Living in Faith Subscription Offers with 40% Discount
800
ONE YEAR
12 Issues
1500
TWO YEARS
24 Issues
2100
THREE YEARS
36 Issues
2500
CHRISTMAS OFFER
Three Year Subscription to Living in Faith +
16 Faith Formation Books for Children

When God comes to us than we searching Him

There is a conventional thinking - man is in search of God. This thinking has been there since the beginning, perhaps right from the start of religion. But an opposite vision was born in Bethlehem two thousand years ago – God comes in search of man, and that too in a stable, in a manger.

When God comes to us than we searching Him

Joe Palathunkal
There is a conventional thinking - man is in search of God. This thinking has been there since the beginning, perhaps right from the start of religion. But an opposite vision was born in Bethlehem two thousand years ago – God comes in search of man, and that too in a stable, in a manger. Because of that we have ‘advent’ today, we have Christmas today.

Advent comes from the Latin word ‘adventus’ which means coming and in fact a better translation would be ‘coming towards us or for us’.  God comes for us instead of our searching for God? Since God comes for us, this coming has three aspects – nearness, God wants us, and relationship.

Advent tells us that God is no more far away, He is near us. For all of us when we think of God, the first thought that comes to us is that of a distant God but the God of Bethlehem has changed all that, and He says ‘I am near you, I am with you’. He comes to the paralyzed man and heals him. He comes to the little girl and gives her life.

He comes to the house of the tax collector Zhachaus and changes his heart. He comes to the house of Martha and Mary to give life to Lazarus. He is near the sinner woman who was about to be stoned to death and with one simple sentence he saves her life – let him throw the first stone who has not sinned. He tells the frightened disciples in the raging Sea of Galilee – why do you get frightened when I am near you? Don’t be afraid, I am with you. Jesus is a God who is near you, with you.

In the historical novel Quo Vadis the Nobel Prize winning Polish novelist Henryk Sienkiewicz tells us that Jesus comes to us when we move away from. “Quo Vadis Domine? Where are you going, Lord?” asks a frightened Peter while he was moving away from Rome to escape Emperor Nero’s persecution, and Jesus gave him a clear message –I am coming to you, I am coming to Rome to be crucified again.

One intense experience, Peter goes back to Rome and gets martyred. Jesus comes when we move away from him, when we run away from him. He comes to tell us that he wants us. This is the second aspect of Advent – God comes to us because He wants us.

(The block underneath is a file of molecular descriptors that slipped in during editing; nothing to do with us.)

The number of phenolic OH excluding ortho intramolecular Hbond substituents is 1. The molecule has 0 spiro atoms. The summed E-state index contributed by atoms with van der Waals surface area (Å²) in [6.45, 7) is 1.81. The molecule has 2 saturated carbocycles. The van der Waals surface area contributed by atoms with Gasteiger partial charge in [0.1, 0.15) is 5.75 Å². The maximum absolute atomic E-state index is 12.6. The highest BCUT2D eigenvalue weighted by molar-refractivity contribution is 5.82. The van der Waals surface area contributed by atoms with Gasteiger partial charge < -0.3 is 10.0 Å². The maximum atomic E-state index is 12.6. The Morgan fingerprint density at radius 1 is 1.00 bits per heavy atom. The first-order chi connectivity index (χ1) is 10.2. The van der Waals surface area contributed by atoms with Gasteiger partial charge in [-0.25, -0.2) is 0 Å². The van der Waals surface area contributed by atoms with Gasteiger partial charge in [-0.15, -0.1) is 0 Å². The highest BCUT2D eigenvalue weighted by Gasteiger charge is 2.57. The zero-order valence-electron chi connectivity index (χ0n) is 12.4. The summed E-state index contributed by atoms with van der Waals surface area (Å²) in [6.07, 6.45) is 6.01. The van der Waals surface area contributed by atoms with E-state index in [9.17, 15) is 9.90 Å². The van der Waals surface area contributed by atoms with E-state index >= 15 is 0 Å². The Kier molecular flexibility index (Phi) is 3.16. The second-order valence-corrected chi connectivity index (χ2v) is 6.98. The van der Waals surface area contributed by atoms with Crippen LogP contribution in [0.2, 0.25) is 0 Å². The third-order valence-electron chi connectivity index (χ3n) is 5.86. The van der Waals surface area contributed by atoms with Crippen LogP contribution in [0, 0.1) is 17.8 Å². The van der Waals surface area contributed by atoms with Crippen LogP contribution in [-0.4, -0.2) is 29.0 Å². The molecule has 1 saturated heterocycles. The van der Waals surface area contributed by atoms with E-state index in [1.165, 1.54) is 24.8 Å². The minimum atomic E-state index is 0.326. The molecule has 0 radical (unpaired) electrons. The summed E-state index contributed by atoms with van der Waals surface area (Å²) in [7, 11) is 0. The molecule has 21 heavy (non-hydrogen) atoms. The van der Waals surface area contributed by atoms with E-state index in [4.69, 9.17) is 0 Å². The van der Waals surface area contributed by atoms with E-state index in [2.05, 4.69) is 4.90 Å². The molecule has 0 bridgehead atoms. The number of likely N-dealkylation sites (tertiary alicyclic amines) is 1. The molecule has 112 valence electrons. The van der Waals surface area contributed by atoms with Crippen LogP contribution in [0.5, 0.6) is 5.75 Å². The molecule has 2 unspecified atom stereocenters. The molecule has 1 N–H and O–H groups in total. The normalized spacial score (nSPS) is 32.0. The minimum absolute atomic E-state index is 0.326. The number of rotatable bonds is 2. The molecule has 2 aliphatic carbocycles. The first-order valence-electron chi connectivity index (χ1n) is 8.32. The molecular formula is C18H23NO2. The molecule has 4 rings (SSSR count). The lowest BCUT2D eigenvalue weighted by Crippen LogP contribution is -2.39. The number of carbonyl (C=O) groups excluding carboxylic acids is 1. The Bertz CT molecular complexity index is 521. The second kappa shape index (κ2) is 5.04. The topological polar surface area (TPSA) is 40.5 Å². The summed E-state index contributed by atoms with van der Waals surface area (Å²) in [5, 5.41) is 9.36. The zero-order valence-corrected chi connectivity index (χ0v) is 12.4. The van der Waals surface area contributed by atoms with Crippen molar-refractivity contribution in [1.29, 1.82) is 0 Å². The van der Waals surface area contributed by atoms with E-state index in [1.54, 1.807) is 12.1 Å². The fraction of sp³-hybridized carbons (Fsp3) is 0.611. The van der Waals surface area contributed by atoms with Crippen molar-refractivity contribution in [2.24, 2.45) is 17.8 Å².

Mother Teresa of Calcutta says the biggest disease in the world is not HIV or TB but the feeling of being unwanted. Jesus has come to tell us that he wants us. We are worth more than thousands of sparrows, millions of lilies of the field. We are worth more than everything else in the creation, you are the most valuable. We all crave for someone to tell us that I need you. Thousands of people all over the world wait for someone to tell them ‘I need you’.  Jesus has come to tell us the same – ‘I need you’.

He tells this from the manger of Bethlehem, he tells this from the bedrock of history.  It is not an idea from a fiction, but from the reality of history, from the person of Jesus Christ. He wants us because he is the ‘Burning Babe’ of Bethlehem as the poet Robert Southwell puts it, he burns with love for every human person irrespective of what he or she is. He is born in a manger, in a stable, to prove that God is love not a terror, indeed Deus Caritas est – God is Love, the famous encyclical of Pope Benedict XVI.

Since he is love he has come to establish a loving relationship with humankind. John’s gospel says God so loved the world that he did not spare even his own son to be with us and for us even to the point of giving his life as a ransom. Right from the birth of Jesus till his death he has been establishing that relationship of love.

 At birth he established that relationship with the lowly shepherds, the nearest human beings in Bethlehem, but his star established relationship with the magi far away. O’Henry’s  “Gift of the Magi” shows it was indeed a relationship in true love. Indeed, the stable in Bethlehem is the historic place where God signed His Covenant of Love with all the human beings, and therefore Christmas is a covenant of love witnessed by men and animals alike.

Get the world�s most loved and largest selling Catholic Missal praying and living the Eucharist in India. Fabulous Offer: 36 Issues for just Rs 2100/-
News world

LATEST STORIES

Sign up for Living in Faith Newsletter

La Croix International